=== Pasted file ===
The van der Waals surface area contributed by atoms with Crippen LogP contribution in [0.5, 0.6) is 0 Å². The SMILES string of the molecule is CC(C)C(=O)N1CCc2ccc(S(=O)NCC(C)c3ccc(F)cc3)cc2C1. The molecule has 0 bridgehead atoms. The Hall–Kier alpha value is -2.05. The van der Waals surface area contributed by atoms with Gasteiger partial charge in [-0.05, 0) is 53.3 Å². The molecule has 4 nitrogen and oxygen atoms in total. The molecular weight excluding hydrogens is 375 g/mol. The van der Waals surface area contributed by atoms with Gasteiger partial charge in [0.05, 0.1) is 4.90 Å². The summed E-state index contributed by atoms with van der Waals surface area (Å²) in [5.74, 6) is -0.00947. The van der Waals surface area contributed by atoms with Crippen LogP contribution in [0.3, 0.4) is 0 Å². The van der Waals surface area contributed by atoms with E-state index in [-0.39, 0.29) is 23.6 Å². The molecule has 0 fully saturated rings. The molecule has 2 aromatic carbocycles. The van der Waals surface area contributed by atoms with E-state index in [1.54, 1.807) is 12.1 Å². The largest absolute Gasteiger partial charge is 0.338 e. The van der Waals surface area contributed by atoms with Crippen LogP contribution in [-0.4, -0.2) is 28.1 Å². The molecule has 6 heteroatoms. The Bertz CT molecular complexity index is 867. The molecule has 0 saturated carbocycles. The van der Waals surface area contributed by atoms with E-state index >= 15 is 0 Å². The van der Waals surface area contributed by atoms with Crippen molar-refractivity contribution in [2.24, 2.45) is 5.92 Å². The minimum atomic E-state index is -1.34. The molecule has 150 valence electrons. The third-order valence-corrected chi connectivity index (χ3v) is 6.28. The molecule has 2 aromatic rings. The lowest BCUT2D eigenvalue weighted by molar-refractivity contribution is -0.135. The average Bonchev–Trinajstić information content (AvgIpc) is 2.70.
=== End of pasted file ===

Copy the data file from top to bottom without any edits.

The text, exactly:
The van der Waals surface area contributed by atoms with Crippen LogP contribution in [0.5, 0.6) is 0 Å². The SMILES string of the molecule is CC(C)C(=O)N1CCc2ccc(S(=O)NCC(C)c3ccc(F)cc3)cc2C1. The molecule has 0 bridgehead atoms. The Hall–Kier alpha value is -2.05. The van der Waals surface area contributed by atoms with Gasteiger partial charge in [-0.05, 0) is 53.3 Å². The molecule has 4 nitrogen and oxygen atoms in total. The molecular weight excluding hydrogens is 375 g/mol. The van der Waals surface area contributed by atoms with Gasteiger partial charge in [0.05, 0.1) is 4.90 Å². The summed E-state index contributed by atoms with van der Waals surface area (Å²) in [5.74, 6) is -0.00947. The van der Waals surface area contributed by atoms with Crippen LogP contribution in [0.3, 0.4) is 0 Å². The van der Waals surface area contributed by atoms with E-state index in [-0.39, 0.29) is 23.6 Å². The molecule has 0 fully saturated rings. The molecule has 2 aromatic carbocycles. The van der Waals surface area contributed by atoms with E-state index in [1.54, 1.807) is 12.1 Å². The largest absolute Gasteiger partial charge is 0.338 e. The van der Waals surface area contributed by atoms with Crippen LogP contribution in [-0.4, -0.2) is 28.1 Å². The molecule has 6 heteroatoms. The Bertz CT molecular complexity index is 867. The molecule has 0 saturated carbocycles. The van der Waals surface area contributed by atoms with E-state index >= 15 is 0 Å². The van der Waals surface area contributed by atoms with Crippen molar-refractivity contribution in [2.24, 2.45) is 5.92 Å². The minimum atomic E-state index is -1.34. The molecule has 150 valence electrons. The third-order valence-corrected chi connectivity index (χ3v) is 6.28. The molecule has 2 aromatic rings. The lowest BCUT2D eigenvalue weighted by molar-refractivity contribution is -0.135. The average Bonchev–Trinajstić information content (AvgIpc) is 2.70.